All entries for Tuesday 27 October 2009
October 27, 2009
I've had the immense pleasure of being contacted by a fellow anosmic who happened to stumble upon my blog post on the inability to smell. She proceeded to read the rest of the blog (which is one of the greatest rewards any reader can give me) and says that she "especially like[s] [my] posts on language". So here's to you, Catriona, a post about counting in a foreign language.
Anyone who has ever properly attempted to learn a foreign language, will know that the most efficient way to learn, is to spend some time in the country in question. Learning French in a classroom with a teacher and some books is always good -- even necessary -- but the effects of spending a holiday in France are considerable, especially if you are on your own and thus forced to speak French all the time. Eventually, the language will almost "infiltrate" your brain and your sentences will no longer be direct translations of your native language, but instead they will be constructed and structured directly in French in your brain, without going through the intermediate step of English, or Danish, or whatever language you feel the most comfortable in. This may naturally take more than a week, but given enough time such a change is bound to happen. I remember waking up one morning during my first long school trip to France (the whole purpose was to expose us to the French language) and realising that my dream had been in French. It's a peculiar feeling, a mixture between pride that your language skills have allowed you to reach that stage, and shock due to the unfamiliarity of the experience.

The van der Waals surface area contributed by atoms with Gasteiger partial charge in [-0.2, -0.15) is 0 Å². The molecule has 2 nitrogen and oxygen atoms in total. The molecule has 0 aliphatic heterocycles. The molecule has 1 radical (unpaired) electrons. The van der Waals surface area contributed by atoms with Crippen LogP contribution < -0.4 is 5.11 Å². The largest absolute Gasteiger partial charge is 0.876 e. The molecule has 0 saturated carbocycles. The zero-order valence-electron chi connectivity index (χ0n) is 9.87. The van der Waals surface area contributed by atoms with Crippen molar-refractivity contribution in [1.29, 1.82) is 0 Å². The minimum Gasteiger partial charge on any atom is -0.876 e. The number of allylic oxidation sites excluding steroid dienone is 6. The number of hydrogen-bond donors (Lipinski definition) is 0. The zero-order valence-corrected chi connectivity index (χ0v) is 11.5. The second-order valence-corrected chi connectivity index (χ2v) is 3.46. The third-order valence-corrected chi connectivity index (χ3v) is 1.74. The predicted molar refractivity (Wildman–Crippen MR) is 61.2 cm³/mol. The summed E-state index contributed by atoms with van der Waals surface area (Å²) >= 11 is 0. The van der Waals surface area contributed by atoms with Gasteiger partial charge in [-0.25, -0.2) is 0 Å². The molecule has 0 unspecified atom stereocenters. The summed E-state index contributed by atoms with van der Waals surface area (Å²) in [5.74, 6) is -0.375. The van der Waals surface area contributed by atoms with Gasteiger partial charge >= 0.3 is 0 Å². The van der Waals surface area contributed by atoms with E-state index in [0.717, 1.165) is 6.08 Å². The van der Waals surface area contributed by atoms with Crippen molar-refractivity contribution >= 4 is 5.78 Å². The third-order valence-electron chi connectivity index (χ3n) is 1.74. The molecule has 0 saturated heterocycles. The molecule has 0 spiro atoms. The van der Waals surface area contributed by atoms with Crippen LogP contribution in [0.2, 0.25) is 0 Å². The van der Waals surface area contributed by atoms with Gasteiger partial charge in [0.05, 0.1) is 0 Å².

I have spent the majority of last year in England, each of the three academic terms being 10 weeks long. 30 weeks of speaking all but English, with the only exception being my Danish conversations with my parents over Skype. All my dreams are in English, I swear in English, my brain constructs my sentences directly in English, and even my internal dialogue is in English. In fact, when talking to my parents or writing them emails, I often find myself searching for a word or a phrase in Danish that I would have no trouble expressing in English. I sometimes use my English-Danish dictionary in cases like these, effectively creating a new, unforeseen application of the book. So it would seem that my brain has somehow adapted to the environment, and is performing all tasks in a foreign language. And yet... Every time I'm playing cards with my friends, and I need to quickly evaluate the number of cards in my hand or in the deck, I find myself doing it in Danish!
I count in Danish. Be it cards, or people, or papers, it is the one function that my mind still does better in my native tongue. I am of course perfectly able to do it in English, but I can do it significantly faster if I allow myself to switch back to Danish. Consequently, I always count in my head, in order not to frighten or confuse people. From what I have heard, it is in fact quite normal. And rightly so; one would expect the brain to perform better in most tasks when using a more familiar language, so the surprise is that I would rather think in English for most other tasks (at least during term-time). The question is, what is so pecial about counting that makes it tedious in a foreign language?